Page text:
Object Lesson: A lowrider piñata inspired by a famous car bounces into the Petersen Automotive Museum

A piñata lowrider by Justin Favela at the Petersen Automotive Museum — inspired by one of the most famous lowriders ever built.
(Ted7 / Petersen Automotive Museum)

Enter the first-floor galleries of the Petersen Automotive Museum in Los Angeles and you will be greeted by the sight of a bouncing pink lowrider. Its flanks bear a floral design. The tires, in true form, are whitewalls. And the bumper is the color of bright shining chrome. Except it could never win any car show.

That’s because this lowrider isn’t a car. It’s a massive piñata built to lowrider scale by the Las Vegas artist Justin Favela.

For the record:

3:19 a.m. April 17, 2024This story describes a group show at the Denver Art Museum as being titled “Mi Tierra: Contemporary Artists Explore Space.” The correct title is “Mi Tierra: Contemporary Artists Explore Place.”

“Gypsy Rose Piñata,” as the work is titled, is on view at the Petersen as part of the new group exhibition “The High Art of Riding Low: Ranflas, Corazón e Inspiración,” a survey of lowrider culture and the art it inspires. Organized by independent curator and cultural historian Denise Sandoval, the show brings together a mix of real-deal lowriders with works of photography, painting and sculpture inspired by Chicano car culture.


This includes the painted 1950 Chevrolet sedan that once belonged to painter Gilbert “Magú” Luján, photography by Estevan Oriol, a sculptural piece by former Los Four member Frank Romero and a Day of the Dead-inspired Chevy decorated by Artemio Rodriguez and John Jota Leaños. Then there’s Favela’s resplendent piñata.

“A lot of people don’t take piñatas seriously,” says Favela by telephone from Miami, where he is in the midst of an artist residency. “People see piñatas as craft or artisanal work. But I like the idea of elevating that material, of skewing the perception.”

Favela has used the materials of piñata-making in many forms. He has created wall pieces inspired by the iconic landscapes of 19th century Mexican painter José María Velasco and he once covered a motel in Las Vegas from top to bottom in bright tissue paper.

Currently, he has a piñata-inspired installation on view at the Denver Art Museum, in the group exhibition “Mi Tierra: Contemporary Artists Explore Space,” which explores the ways in which Velasco, along with painter Frida Kahlo, have helped cement notions of Mexican identity.

Favela, who is half Mexican and half Guatemalan, says he is intrigued by the symbols of Mexican and Latino identity. (A topic he also covers as a host of the podcast “Latinos Who Lunch.”)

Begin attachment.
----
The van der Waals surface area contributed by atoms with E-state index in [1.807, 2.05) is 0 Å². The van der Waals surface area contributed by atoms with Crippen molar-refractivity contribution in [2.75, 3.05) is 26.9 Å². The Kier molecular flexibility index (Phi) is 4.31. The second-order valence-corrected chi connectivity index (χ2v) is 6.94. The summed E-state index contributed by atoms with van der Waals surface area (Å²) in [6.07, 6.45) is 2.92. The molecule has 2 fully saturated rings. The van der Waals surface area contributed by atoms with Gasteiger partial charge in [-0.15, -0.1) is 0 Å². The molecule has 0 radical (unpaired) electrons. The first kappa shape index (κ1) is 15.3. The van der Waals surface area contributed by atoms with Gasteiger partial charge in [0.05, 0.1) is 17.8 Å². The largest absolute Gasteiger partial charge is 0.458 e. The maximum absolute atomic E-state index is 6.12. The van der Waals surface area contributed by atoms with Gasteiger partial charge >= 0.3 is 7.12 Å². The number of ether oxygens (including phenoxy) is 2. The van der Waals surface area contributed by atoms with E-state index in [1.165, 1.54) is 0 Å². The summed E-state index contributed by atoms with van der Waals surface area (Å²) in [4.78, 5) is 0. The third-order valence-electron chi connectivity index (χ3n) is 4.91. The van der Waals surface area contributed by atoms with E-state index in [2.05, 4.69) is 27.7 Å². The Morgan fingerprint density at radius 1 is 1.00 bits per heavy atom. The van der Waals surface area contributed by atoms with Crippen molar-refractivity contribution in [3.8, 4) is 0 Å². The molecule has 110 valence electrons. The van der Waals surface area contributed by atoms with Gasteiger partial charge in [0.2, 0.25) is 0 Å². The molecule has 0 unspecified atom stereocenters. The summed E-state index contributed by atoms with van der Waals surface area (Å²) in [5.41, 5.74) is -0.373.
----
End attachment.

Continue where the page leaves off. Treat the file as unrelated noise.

“The piñata is a symbol of mexicanidad,” explains the artist, “but it’s been co-opted so much and appropriated. It’s an American thing too.”


“Gypsy Rose Piñata” was inspired by another work on view at the Petersen: the Gypsy Rose, a tricked-out 1964 Chevy Impala that features an ornate floral motif and velvety pink interior decorated with sconces.

The legendary Gypsy Rose, one of the lowriders on view in “The High Art of Riding Low” at the Petersen. It’s the inspiration for Justin Favela’s “Gypsy Rose Piñata.”
(Ted7 / Petersen Automotive Museum)

Crafted by the late Jesse Valadez, who once served as president of the Imperials Car Club, the Gypsy Rose is a legend. It appeared in the opening credits of the 1970s TV show “Chico and the Man” and in the 1979 drama “Boulevard Nights.” The pioneering lowrider has even been displayed on the National Mall in Washington, D.C.

It’s not the first time that Favela has made a scale lowrider out of piñata materials. (That’d be the lime green lowrider he created as part of an installation at the Crystal Bridges Museum of American Art in Arkansas in 2014.) But it’s the first time he has re-created an iconic vehicle like the Gypsy Rose.

“I like the idea of the lowrider as a symbol,” Favela says. “The car is such an important part of history here in the United States. It’s a symbol of American progress. And the lowrider is a way that our community was able to take something so American and make it our own.”

Plus, he likes the idea of rendering powerful objects in cheap tissue paper.

“The lowrider, it’s always perceived as this very masculine thing and I like to play with that,” says Favela. “It is hyper masculine. But in this case, it’s also feminine, because of paper and craft.”


But, he adds, “it’s also about visibility and inclusion.”

“I live for those moments when a little brown kid walks into a museum and recognizes it as their own,” he says. “In order to be something, you have to be able to see it.”

There is, of course, one big difference between Favela’s works and party piñatas. Favela’s aren’t meant to be smashed. But he wouldn’t mind selling “Gypsy Rose Piñata,” he says: “So I can make more lowriders.”

“The High Art of Riding Low: Ranflas, Corazón e Inspiración”

Where: Petersen Automotive Museum, 6060 Wilshire Blvd., Mid-Wilshire, Los Angeles

When: Through June 3, 2018


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